“______ has now accepted your friend request,” reads your pop-up. Ah, the satisfaction of adding another friend to your endless friends list. Your day has now gotten that much sweeter.
Since activating accounts on Facebook became as common as tying your shoes, reaching out to old friends, new friends and family members has never been easier. But how many people are actually friends with the 557 people on their friends list? Do we keep adding users because we feel accepted and appreciated when that one person decides that we are worthy of viewing their account?
Some argue that many of their “friends” are business connections, or are related to their work in some way. I guess I’ll accept that reason, but isn’t that what sites like LinkedIn are for?
The average Facebook user is said to have 120 friends. I just checked my Facebook and found out I have 440 friends on my list, so I am writing this as somewhat of an intervention for my own behalf. I am admitting that I have a problem.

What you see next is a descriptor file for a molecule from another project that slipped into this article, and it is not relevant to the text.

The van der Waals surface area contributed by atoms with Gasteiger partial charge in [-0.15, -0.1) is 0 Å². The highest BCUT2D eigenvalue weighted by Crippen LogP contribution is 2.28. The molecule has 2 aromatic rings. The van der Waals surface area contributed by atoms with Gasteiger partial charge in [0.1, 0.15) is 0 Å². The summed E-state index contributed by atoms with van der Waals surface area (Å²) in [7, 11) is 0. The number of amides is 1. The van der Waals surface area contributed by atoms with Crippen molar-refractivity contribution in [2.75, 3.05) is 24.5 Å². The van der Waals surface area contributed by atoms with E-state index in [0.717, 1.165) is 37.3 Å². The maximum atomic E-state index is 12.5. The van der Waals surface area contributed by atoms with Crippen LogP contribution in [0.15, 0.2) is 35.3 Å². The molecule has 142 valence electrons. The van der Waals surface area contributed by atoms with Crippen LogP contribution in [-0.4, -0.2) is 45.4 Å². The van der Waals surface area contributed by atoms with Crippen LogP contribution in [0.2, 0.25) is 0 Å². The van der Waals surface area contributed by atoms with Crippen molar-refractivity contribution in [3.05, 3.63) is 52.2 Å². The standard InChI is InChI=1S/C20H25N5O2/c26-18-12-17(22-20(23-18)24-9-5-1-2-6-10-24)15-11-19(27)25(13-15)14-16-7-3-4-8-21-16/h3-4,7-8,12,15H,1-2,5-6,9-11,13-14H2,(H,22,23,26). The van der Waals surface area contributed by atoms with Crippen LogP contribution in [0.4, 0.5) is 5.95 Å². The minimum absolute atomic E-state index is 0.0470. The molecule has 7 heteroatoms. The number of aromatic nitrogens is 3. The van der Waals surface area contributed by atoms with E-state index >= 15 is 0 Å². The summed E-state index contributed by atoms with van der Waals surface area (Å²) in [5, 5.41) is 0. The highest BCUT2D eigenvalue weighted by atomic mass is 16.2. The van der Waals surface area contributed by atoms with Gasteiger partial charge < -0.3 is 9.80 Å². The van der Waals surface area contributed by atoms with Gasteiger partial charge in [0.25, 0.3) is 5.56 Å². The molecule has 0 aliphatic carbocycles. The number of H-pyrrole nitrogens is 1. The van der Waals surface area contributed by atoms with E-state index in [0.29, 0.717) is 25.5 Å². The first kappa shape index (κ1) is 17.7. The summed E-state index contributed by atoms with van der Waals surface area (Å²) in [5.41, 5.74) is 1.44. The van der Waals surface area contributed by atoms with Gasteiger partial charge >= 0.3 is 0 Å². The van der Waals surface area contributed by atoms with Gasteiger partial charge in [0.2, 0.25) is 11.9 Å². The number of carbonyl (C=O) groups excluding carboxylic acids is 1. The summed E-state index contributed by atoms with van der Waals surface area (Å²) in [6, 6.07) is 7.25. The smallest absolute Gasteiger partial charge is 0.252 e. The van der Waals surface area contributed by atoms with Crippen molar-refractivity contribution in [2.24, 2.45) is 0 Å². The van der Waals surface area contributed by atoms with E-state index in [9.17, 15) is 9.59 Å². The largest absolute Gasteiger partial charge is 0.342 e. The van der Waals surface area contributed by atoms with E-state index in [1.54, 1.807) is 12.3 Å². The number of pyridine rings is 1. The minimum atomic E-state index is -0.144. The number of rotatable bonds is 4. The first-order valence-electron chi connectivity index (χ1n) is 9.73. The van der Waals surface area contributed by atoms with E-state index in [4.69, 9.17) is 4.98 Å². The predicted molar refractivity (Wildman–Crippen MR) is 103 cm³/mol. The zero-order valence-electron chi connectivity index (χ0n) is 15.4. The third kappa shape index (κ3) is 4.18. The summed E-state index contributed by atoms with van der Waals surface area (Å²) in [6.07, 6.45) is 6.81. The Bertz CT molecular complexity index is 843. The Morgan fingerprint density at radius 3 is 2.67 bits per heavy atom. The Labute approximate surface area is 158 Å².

I’m guilty of adding people that I’ve only met once. I justify this by saying that I will probably run into them again. False. More than half of the people that I have added I haven’t talked to since. No wonder my news feed is bombarded by people updating statuses every 2 seconds. I elected to be updated on 440 peoples’ lives on a daily basis.
As of now, I have vowed to go through my friends list and delete those who I don’t talk to at least once a week. That includes my aunt’s neighbor’s child, my friend’s friend who lives in New York and all the other random acquaintances that get a sneak peek into my daily life every time I add something to my account.
Now, check how many friends you have on your list. Then go through and see how many you actually know or have had more than a five-minute conversation with.
Is it time to start de-friending?
Also published on youplusdallas.com